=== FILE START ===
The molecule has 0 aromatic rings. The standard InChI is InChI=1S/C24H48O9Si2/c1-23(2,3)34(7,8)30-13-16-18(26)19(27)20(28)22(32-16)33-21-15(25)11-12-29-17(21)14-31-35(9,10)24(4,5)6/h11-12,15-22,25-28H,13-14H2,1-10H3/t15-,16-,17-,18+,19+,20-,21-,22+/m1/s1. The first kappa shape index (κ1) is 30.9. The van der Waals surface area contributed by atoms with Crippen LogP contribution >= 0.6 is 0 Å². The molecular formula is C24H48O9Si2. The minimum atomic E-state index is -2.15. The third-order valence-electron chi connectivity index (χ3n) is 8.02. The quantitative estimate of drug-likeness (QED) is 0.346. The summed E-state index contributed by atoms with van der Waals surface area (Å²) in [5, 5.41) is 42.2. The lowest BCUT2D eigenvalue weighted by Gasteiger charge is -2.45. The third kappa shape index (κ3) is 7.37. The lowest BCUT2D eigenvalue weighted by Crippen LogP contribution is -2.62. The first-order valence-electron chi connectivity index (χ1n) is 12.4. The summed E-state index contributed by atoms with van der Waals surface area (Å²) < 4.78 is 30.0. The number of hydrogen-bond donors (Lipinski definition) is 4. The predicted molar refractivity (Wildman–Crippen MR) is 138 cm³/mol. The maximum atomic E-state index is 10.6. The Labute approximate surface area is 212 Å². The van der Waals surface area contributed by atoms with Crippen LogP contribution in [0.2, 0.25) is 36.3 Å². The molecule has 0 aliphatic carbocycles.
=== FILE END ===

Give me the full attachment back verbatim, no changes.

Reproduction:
The molecule has 0 aromatic rings. The standard InChI is InChI=1S/C24H48O9Si2/c1-23(2,3)34(7,8)30-13-16-18(26)19(27)20(28)22(32-16)33-21-15(25)11-12-29-17(21)14-31-35(9,10)24(4,5)6/h11-12,15-22,25-28H,13-14H2,1-10H3/t15-,16-,17-,18+,19+,20-,21-,22+/m1/s1. The first kappa shape index (κ1) is 30.9. The van der Waals surface area contributed by atoms with Crippen LogP contribution >= 0.6 is 0 Å². The molecular formula is C24H48O9Si2. The minimum atomic E-state index is -2.15. The third-order valence-electron chi connectivity index (χ3n) is 8.02. The quantitative estimate of drug-likeness (QED) is 0.346. The summed E-state index contributed by atoms with van der Waals surface area (Å²) in [5, 5.41) is 42.2. The lowest BCUT2D eigenvalue weighted by Gasteiger charge is -2.45. The third kappa shape index (κ3) is 7.37. The lowest BCUT2D eigenvalue weighted by Crippen LogP contribution is -2.62. The first-order valence-electron chi connectivity index (χ1n) is 12.4. The summed E-state index contributed by atoms with van der Waals surface area (Å²) < 4.78 is 30.0. The number of hydrogen-bond donors (Lipinski definition) is 4. The predicted molar refractivity (Wildman–Crippen MR) is 138 cm³/mol. The maximum atomic E-state index is 10.6. The Labute approximate surface area is 212 Å². The van der Waals surface area contributed by atoms with Crippen LogP contribution in [0.2, 0.25) is 36.3 Å². The molecule has 0 aliphatic carbocycles.